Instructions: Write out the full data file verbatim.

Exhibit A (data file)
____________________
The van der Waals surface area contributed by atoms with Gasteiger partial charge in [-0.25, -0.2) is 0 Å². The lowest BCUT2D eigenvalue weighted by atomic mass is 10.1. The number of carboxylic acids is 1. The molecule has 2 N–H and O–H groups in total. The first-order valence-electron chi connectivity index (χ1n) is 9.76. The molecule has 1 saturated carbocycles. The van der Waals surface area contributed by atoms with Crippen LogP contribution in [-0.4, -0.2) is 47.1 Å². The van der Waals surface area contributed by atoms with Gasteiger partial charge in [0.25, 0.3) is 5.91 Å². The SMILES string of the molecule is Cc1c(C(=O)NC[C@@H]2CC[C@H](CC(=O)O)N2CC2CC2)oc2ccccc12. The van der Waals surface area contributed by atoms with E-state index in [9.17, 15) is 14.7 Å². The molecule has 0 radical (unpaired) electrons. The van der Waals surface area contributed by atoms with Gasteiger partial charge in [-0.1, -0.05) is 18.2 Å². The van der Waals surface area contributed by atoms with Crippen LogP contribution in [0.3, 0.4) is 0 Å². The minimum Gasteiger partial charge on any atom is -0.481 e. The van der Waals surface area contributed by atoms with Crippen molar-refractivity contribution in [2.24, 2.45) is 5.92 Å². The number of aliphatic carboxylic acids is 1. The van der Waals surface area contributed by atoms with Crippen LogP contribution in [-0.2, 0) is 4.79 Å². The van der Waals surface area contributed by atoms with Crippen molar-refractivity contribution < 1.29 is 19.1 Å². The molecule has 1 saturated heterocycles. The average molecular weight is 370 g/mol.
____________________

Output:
The van der Waals surface area contributed by atoms with Gasteiger partial charge in [-0.25, -0.2) is 0 Å². The lowest BCUT2D eigenvalue weighted by atomic mass is 10.1. The number of carboxylic acids is 1. The molecule has 2 N–H and O–H groups in total. The first-order valence-electron chi connectivity index (χ1n) is 9.76. The molecule has 1 saturated carbocycles. The van der Waals surface area contributed by atoms with Crippen LogP contribution in [-0.4, -0.2) is 47.1 Å². The van der Waals surface area contributed by atoms with Gasteiger partial charge in [0.25, 0.3) is 5.91 Å². The SMILES string of the molecule is Cc1c(C(=O)NC[C@@H]2CC[C@H](CC(=O)O)N2CC2CC2)oc2ccccc12. The van der Waals surface area contributed by atoms with E-state index in [9.17, 15) is 14.7 Å². The molecule has 0 radical (unpaired) electrons. The van der Waals surface area contributed by atoms with Gasteiger partial charge in [-0.1, -0.05) is 18.2 Å². The van der Waals surface area contributed by atoms with Crippen LogP contribution in [0.3, 0.4) is 0 Å². The minimum Gasteiger partial charge on any atom is -0.481 e. The van der Waals surface area contributed by atoms with Crippen molar-refractivity contribution in [2.24, 2.45) is 5.92 Å². The number of aliphatic carboxylic acids is 1. The van der Waals surface area contributed by atoms with Crippen LogP contribution in [-0.2, 0) is 4.79 Å². The van der Waals surface area contributed by atoms with Crippen molar-refractivity contribution < 1.29 is 19.1 Å². The molecule has 1 saturated heterocycles. The average molecular weight is 370 g/mol.